Fresh out of Vanderbilt University, where she received her master’s degree in special education, Madison Ross was given a steep task to start her career when she was hired at Urbana High School in January 2022.
Ross was hired to lead a revived Young Adult Program, a class that teaches students with disabilities who continue school from 18 to 22 years of age, after it had been shut down amid the COVID-19 pandemic.
The 2023 Champaign-Urbana Schools Foundation Shining Star Award winner surpassed expectations, creating “lessons and opportunities for students to learn how to live and work independently,” and “set up mock job interviews, and helped students learn about budgeting, and communicating with an employer,” according to her nominator for the CUSF Award.
I find my work important because … I teach not only academic subjects but also social, vocational, communication and self-advocacy skills to support and prepare my students to live independent and self-determinant lives.
I became a teacher because … not unlike many people who find themselves in the field of special education, I had a family member with a disability. My genuine love and admiration for my aunt and hearing about her struggles in accessing basic things like education made me interested and ultimately involved in the disability community. My current position as a special educator continues to inform and strengthen my interest in understanding ways to improve and advocate for inclusive education for all students, especially those with disabilities within our school and community.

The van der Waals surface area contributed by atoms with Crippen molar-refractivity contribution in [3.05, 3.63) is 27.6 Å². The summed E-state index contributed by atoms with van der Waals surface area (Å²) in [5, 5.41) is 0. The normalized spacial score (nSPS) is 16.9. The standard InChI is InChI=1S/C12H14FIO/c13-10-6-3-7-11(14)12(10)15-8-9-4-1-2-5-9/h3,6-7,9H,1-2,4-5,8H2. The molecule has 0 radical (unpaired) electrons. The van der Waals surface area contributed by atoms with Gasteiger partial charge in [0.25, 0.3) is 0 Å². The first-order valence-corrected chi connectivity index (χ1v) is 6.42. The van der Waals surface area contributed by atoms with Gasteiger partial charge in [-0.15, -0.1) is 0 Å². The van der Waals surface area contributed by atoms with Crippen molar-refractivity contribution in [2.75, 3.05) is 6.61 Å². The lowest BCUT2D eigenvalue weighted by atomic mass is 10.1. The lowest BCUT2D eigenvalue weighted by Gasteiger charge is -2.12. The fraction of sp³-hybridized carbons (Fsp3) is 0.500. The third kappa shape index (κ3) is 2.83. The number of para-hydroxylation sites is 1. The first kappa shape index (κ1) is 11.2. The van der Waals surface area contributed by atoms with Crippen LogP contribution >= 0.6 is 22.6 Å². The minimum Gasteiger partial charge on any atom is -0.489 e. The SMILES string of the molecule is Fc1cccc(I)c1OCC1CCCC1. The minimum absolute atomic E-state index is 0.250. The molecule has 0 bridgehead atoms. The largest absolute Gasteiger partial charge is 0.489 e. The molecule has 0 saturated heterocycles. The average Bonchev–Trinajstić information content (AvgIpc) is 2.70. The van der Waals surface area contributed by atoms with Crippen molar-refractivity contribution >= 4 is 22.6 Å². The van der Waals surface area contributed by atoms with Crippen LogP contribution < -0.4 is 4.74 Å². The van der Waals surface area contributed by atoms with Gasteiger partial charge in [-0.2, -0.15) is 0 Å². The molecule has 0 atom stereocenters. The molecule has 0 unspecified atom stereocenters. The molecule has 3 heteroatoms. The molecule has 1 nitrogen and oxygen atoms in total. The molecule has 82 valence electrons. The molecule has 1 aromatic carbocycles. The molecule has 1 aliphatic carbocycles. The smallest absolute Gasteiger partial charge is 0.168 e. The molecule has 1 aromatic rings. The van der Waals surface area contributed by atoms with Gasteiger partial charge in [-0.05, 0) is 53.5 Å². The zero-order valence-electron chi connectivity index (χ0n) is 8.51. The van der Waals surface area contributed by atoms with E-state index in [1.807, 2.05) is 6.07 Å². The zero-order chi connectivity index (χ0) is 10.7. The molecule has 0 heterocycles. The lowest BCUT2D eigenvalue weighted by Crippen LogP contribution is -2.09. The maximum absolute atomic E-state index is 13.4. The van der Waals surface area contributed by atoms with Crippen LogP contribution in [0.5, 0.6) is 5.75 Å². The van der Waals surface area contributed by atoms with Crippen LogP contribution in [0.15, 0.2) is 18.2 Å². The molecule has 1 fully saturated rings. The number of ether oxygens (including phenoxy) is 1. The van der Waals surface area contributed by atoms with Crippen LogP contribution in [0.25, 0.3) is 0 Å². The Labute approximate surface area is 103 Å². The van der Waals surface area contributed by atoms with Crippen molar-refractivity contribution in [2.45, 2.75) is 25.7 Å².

My favorite or most unique lesson that I teach is … because I teach special education, my lessons look different from year to year based on the students I have in class. That being said, my favorite lessons are those that can bring my students closer to the format of the general education classroom and provide my students with access to the general education curriculum. As I teach high school students, it is important that my students are treated as the young adults they are and have access to the same information as their peers to the maximum extent possible.
I keep students engaged by … connecting our lessons to the real world and things they will encounter daily. Providing multiple examples relating to student interest when possible and ways for students to express what they know (verbally, written, pictures, etc.) and work with the content also helps to keep students engaged.
Something else I’m passionate about is … meaningful inclusion of students with high support needs, developed out of my work as an undergraduate research assistant with an inclusive post-secondary program. Through this work, I grew in understanding the impact of meaningful inclusion, including to help students grow socially and academically. In this position with the inclusive post-secondary program, I had the unique opportunity to witness my peers (with disabilities) be a part of the university experience alongside me, and this changed my misperceptions about disability — instead of seeing limitations of disability, I grew to want to challenge the limitations of systems within our society.
My favorite teacher and subject to study in school was … My favorite teachers were my high school physics teacher and my high school English teacher, both from my hometown (Manhattan High School). These teachers gave me space to think critically about the material and gave us the license to show what we knew in different ways. This is something I try to replicate in my classroom. My students show me their knowledge in many different ways, and part of my job as their teacher is to figure out the ways that they can show me best and support them in that.
If I weren’t a teacher, I would … probably a researcher studying special education and disability policy. I would love to go back to school to study these things. In another life, I think it would be so fun to work for a Tour de France cycling team in some capacity, as I am a huge fan!
— ANTHONY ZILIS